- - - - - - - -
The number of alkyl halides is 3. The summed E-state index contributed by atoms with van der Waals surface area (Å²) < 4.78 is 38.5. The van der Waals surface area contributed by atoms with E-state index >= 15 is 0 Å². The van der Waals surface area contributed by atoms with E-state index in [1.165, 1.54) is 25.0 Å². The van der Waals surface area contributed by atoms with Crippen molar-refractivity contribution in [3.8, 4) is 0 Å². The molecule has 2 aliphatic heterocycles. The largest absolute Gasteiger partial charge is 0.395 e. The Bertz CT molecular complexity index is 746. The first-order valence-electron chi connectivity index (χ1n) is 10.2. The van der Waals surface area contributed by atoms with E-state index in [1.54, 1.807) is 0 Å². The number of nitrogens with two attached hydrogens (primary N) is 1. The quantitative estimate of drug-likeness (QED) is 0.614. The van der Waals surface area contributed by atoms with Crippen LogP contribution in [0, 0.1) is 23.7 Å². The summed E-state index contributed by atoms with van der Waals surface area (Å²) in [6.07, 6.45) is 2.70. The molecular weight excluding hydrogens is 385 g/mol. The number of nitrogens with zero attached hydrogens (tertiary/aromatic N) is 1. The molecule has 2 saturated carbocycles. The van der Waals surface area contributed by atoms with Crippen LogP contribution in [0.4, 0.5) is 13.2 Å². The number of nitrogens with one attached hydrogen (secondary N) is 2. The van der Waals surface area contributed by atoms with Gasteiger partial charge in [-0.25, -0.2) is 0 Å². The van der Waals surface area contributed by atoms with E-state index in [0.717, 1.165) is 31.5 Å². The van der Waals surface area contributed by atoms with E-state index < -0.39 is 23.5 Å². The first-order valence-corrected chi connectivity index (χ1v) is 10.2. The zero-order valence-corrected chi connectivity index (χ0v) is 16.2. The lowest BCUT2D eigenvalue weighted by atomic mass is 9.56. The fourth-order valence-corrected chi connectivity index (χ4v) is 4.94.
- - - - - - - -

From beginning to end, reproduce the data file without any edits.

The number of alkyl halides is 3. The summed E-state index contributed by atoms with van der Waals surface area (Å²) < 4.78 is 38.5. The van der Waals surface area contributed by atoms with E-state index >= 15 is 0 Å². The van der Waals surface area contributed by atoms with E-state index in [1.165, 1.54) is 25.0 Å². The van der Waals surface area contributed by atoms with Crippen molar-refractivity contribution in [3.8, 4) is 0 Å². The molecule has 2 aliphatic heterocycles. The largest absolute Gasteiger partial charge is 0.395 e. The Bertz CT molecular complexity index is 746. The first-order valence-electron chi connectivity index (χ1n) is 10.2. The van der Waals surface area contributed by atoms with E-state index in [1.54, 1.807) is 0 Å². The number of nitrogens with two attached hydrogens (primary N) is 1. The quantitative estimate of drug-likeness (QED) is 0.614. The van der Waals surface area contributed by atoms with Crippen LogP contribution in [0, 0.1) is 23.7 Å². The summed E-state index contributed by atoms with van der Waals surface area (Å²) in [6.07, 6.45) is 2.70. The molecular weight excluding hydrogens is 385 g/mol. The number of nitrogens with zero attached hydrogens (tertiary/aromatic N) is 1. The molecule has 2 saturated carbocycles. The van der Waals surface area contributed by atoms with Crippen LogP contribution in [0.4, 0.5) is 13.2 Å². The number of nitrogens with one attached hydrogen (secondary N) is 2. The van der Waals surface area contributed by atoms with Gasteiger partial charge in [-0.25, -0.2) is 0 Å². The van der Waals surface area contributed by atoms with E-state index in [0.717, 1.165) is 31.5 Å². The van der Waals surface area contributed by atoms with E-state index < -0.39 is 23.5 Å². The first-order valence-corrected chi connectivity index (χ1v) is 10.2. The zero-order valence-corrected chi connectivity index (χ0v) is 16.2. The lowest BCUT2D eigenvalue weighted by atomic mass is 9.56. The fourth-order valence-corrected chi connectivity index (χ4v) is 4.94.